Electronic systems draft paper released

The National Transport Commission (NTC) has today released its ‘Electronic Systems for Heavy Vehicle Driver Fatigue and Speed Compliance: Draft Policy Paper’.

The draft paper was developed in consultation with industry and government stakeholders.

It proposes a way forward for industry and regulators on allowing the voluntary use of electronic work diaries to monitor heavy vehicle work and rest areas and addresses the use of technology to monitor speed compliance.

According to the draft paper, using electronic work diaries to comply with fatigue management laws could improve road safety, boost efficiency and reduce red tape.

NTC Senior Manager, Dr Jeff Potter, said technologies that allow operators to manage risks as they happen would have wide-spread safety benefits for industry, government and the community.
“We know that many transport operators are already using electronic work diaries to beneficially manage speed and fatigue compliance in real time,” he said. “Because there are no regulatory standards for assessing electronic work diaries, operators who choose to use these electronic devices must still record the trips they take and the hours that they work and rest on paper, resulting in unnecessary duplication.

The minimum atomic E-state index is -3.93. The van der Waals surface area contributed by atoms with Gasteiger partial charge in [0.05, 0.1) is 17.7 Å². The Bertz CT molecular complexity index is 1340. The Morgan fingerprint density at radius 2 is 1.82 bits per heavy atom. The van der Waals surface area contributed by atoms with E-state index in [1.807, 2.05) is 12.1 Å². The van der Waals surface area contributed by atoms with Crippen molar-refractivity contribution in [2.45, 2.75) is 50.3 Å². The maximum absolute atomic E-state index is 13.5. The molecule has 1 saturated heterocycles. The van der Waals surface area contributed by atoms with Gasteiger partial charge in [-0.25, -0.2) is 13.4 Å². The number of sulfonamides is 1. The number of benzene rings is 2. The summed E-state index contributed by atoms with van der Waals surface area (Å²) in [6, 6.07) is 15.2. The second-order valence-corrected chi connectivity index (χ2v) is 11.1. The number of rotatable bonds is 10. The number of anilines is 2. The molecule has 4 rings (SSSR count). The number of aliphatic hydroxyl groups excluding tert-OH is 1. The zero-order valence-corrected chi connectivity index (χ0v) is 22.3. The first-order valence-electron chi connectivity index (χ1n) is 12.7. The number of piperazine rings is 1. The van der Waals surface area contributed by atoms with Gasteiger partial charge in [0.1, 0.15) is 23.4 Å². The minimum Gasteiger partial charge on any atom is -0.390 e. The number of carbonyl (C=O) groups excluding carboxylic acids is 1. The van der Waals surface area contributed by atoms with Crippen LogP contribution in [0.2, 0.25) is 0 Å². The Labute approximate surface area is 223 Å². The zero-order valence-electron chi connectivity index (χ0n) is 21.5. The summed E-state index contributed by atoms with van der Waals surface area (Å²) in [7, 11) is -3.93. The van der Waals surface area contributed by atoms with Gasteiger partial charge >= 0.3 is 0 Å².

“The proposed policy paper gives operators the flexibility to continue with the current paper-based system or use electronic work diaries while still meeting regulatory standards. 
“We expect that this will lead to greater adoption of these technologies as potential designers and users of the electronic work diaries will be able to invest in these technologies with confidence.
“We have also been careful to ensure that the draft policy paper only details the minimum requirements of how the electronic diary should function, leaving room for industry to innovate and minimise uptake costs to any small businesses which may wish to invest in these technologies.”
Transport Certification Australia (TCA), on behalf of Austroads, has developed an electronic work diary specification to complement the policy proposal, which is also being made available for consultation. The New South Wales’ Roads and Traffic Authority will conduct an operational pilot of electronic work diaries and speed monitoring devices to test how the recommendations can be practically applied in the day-to-day operations of regulators and industry.
Dr Potter said stakeholder feedback will be important in developing the right policy for Australia’s road freight industry and encouraged interested stakeholders to make a submission.
Consultation sessions on the draft policy and specifications, involving NTC, TCA and Austroads will be held in late November or early December with details to be published on the NTC website at a later date.

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